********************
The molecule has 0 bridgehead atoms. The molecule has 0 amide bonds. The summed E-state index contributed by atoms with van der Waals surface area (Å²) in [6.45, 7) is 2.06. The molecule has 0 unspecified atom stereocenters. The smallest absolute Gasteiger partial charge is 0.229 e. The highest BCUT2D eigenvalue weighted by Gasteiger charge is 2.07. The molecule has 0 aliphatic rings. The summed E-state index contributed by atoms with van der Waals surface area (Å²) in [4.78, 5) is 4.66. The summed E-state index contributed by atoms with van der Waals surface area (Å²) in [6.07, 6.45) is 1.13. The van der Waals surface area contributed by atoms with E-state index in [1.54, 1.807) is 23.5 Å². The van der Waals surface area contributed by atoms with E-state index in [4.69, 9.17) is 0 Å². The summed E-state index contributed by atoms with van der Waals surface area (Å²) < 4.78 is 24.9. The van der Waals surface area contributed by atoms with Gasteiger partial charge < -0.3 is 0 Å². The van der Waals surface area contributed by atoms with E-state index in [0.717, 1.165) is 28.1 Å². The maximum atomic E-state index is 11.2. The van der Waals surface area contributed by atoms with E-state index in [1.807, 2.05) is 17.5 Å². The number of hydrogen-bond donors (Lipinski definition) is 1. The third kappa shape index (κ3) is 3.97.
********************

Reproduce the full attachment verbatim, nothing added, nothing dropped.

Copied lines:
The molecule has 0 bridgehead atoms. The molecule has 0 amide bonds. The summed E-state index contributed by atoms with van der Waals surface area (Å²) in [6.45, 7) is 2.06. The molecule has 0 unspecified atom stereocenters. The smallest absolute Gasteiger partial charge is 0.229 e. The highest BCUT2D eigenvalue weighted by Gasteiger charge is 2.07. The molecule has 0 aliphatic rings. The summed E-state index contributed by atoms with van der Waals surface area (Å²) in [4.78, 5) is 4.66. The summed E-state index contributed by atoms with van der Waals surface area (Å²) in [6.07, 6.45) is 1.13. The van der Waals surface area contributed by atoms with E-state index in [1.54, 1.807) is 23.5 Å². The van der Waals surface area contributed by atoms with E-state index in [4.69, 9.17) is 0 Å². The summed E-state index contributed by atoms with van der Waals surface area (Å²) < 4.78 is 24.9. The van der Waals surface area contributed by atoms with Gasteiger partial charge < -0.3 is 0 Å². The van der Waals surface area contributed by atoms with E-state index in [0.717, 1.165) is 28.1 Å². The maximum atomic E-state index is 11.2. The van der Waals surface area contributed by atoms with E-state index in [1.807, 2.05) is 17.5 Å². The number of hydrogen-bond donors (Lipinski definition) is 1. The third kappa shape index (κ3) is 3.97.